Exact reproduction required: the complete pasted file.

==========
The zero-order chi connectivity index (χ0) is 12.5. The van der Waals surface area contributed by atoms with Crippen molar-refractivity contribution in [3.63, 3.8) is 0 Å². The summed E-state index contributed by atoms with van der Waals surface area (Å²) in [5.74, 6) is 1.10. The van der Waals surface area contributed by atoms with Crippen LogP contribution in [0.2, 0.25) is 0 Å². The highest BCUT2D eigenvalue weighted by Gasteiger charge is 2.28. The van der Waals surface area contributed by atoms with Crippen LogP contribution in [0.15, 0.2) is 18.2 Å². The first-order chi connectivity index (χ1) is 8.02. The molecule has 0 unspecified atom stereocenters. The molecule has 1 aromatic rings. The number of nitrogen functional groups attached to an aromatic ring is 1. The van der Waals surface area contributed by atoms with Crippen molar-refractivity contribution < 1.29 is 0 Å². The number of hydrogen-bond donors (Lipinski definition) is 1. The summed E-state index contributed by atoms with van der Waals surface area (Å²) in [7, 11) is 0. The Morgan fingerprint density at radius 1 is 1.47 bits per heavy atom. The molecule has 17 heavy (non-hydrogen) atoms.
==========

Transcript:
The zero-order chi connectivity index (χ0) is 12.5. The van der Waals surface area contributed by atoms with Crippen molar-refractivity contribution in [3.63, 3.8) is 0 Å². The summed E-state index contributed by atoms with van der Waals surface area (Å²) in [5.74, 6) is 1.10. The van der Waals surface area contributed by atoms with Crippen LogP contribution in [0.2, 0.25) is 0 Å². The highest BCUT2D eigenvalue weighted by Gasteiger charge is 2.28. The van der Waals surface area contributed by atoms with Crippen LogP contribution in [0.15, 0.2) is 18.2 Å². The first-order chi connectivity index (χ1) is 8.02. The molecule has 0 unspecified atom stereocenters. The molecule has 1 aromatic rings. The number of nitrogen functional groups attached to an aromatic ring is 1. The van der Waals surface area contributed by atoms with Crippen molar-refractivity contribution < 1.29 is 0 Å². The number of hydrogen-bond donors (Lipinski definition) is 1. The summed E-state index contributed by atoms with van der Waals surface area (Å²) in [7, 11) is 0. The Morgan fingerprint density at radius 1 is 1.47 bits per heavy atom. The molecule has 17 heavy (non-hydrogen) atoms.